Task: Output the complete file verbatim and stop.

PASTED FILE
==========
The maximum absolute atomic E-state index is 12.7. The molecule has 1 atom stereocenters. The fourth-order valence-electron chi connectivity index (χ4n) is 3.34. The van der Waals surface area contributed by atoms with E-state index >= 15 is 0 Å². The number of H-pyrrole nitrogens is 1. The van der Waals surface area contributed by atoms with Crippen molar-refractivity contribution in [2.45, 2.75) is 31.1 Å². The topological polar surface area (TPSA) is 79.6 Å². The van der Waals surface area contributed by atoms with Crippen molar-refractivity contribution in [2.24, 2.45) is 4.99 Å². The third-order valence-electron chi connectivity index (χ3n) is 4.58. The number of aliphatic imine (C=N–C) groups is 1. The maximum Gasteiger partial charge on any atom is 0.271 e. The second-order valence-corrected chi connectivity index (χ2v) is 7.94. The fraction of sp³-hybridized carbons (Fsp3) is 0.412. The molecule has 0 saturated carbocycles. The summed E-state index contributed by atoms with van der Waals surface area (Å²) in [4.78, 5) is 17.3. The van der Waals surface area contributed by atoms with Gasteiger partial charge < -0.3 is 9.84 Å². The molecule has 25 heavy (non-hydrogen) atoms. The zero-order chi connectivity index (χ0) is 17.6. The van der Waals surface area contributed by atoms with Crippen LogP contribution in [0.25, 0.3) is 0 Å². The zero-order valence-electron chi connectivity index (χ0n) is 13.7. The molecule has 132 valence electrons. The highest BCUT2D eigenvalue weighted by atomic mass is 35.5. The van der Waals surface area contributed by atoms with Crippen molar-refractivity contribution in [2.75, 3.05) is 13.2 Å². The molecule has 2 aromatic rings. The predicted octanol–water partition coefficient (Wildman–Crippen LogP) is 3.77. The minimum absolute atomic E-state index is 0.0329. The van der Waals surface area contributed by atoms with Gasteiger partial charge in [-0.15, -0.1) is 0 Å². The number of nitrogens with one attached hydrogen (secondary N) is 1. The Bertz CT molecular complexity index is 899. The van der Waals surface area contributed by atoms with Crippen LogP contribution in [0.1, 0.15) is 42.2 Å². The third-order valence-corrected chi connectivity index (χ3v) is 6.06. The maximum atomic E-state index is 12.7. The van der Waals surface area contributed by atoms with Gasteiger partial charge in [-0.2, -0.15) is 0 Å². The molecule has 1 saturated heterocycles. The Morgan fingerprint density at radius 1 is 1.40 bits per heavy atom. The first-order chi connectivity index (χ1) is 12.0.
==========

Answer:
The maximum absolute atomic E-state index is 12.7. The molecule has 1 atom stereocenters. The fourth-order valence-electron chi connectivity index (χ4n) is 3.34. The van der Waals surface area contributed by atoms with E-state index >= 15 is 0 Å². The number of H-pyrrole nitrogens is 1. The van der Waals surface area contributed by atoms with Crippen molar-refractivity contribution in [2.45, 2.75) is 31.1 Å². The topological polar surface area (TPSA) is 79.6 Å². The van der Waals surface area contributed by atoms with Crippen molar-refractivity contribution in [2.24, 2.45) is 4.99 Å². The third-order valence-electron chi connectivity index (χ3n) is 4.58. The number of aliphatic imine (C=N–C) groups is 1. The maximum Gasteiger partial charge on any atom is 0.271 e. The second-order valence-corrected chi connectivity index (χ2v) is 7.94. The fraction of sp³-hybridized carbons (Fsp3) is 0.412. The molecule has 0 saturated carbocycles. The summed E-state index contributed by atoms with van der Waals surface area (Å²) in [4.78, 5) is 17.3. The van der Waals surface area contributed by atoms with Gasteiger partial charge < -0.3 is 9.84 Å². The molecule has 25 heavy (non-hydrogen) atoms. The zero-order chi connectivity index (χ0) is 17.6. The van der Waals surface area contributed by atoms with Crippen LogP contribution in [0.25, 0.3) is 0 Å². The zero-order valence-electron chi connectivity index (χ0n) is 13.7. The molecule has 132 valence electrons. The highest BCUT2D eigenvalue weighted by atomic mass is 35.5. The van der Waals surface area contributed by atoms with Crippen molar-refractivity contribution in [2.75, 3.05) is 13.2 Å². The molecule has 2 aromatic rings. The predicted octanol–water partition coefficient (Wildman–Crippen LogP) is 3.77. The minimum absolute atomic E-state index is 0.0329. The van der Waals surface area contributed by atoms with Gasteiger partial charge in [-0.15, -0.1) is 0 Å². The number of nitrogens with one attached hydrogen (secondary N) is 1. The Bertz CT molecular complexity index is 899. The van der Waals surface area contributed by atoms with Crippen LogP contribution in [0.1, 0.15) is 42.2 Å². The third-order valence-corrected chi connectivity index (χ3v) is 6.06. The maximum atomic E-state index is 12.7. The van der Waals surface area contributed by atoms with Gasteiger partial charge in [-0.2, -0.15) is 0 Å². The molecule has 1 saturated heterocycles. The Morgan fingerprint density at radius 1 is 1.40 bits per heavy atom. The first-order chi connectivity index (χ1) is 12.0.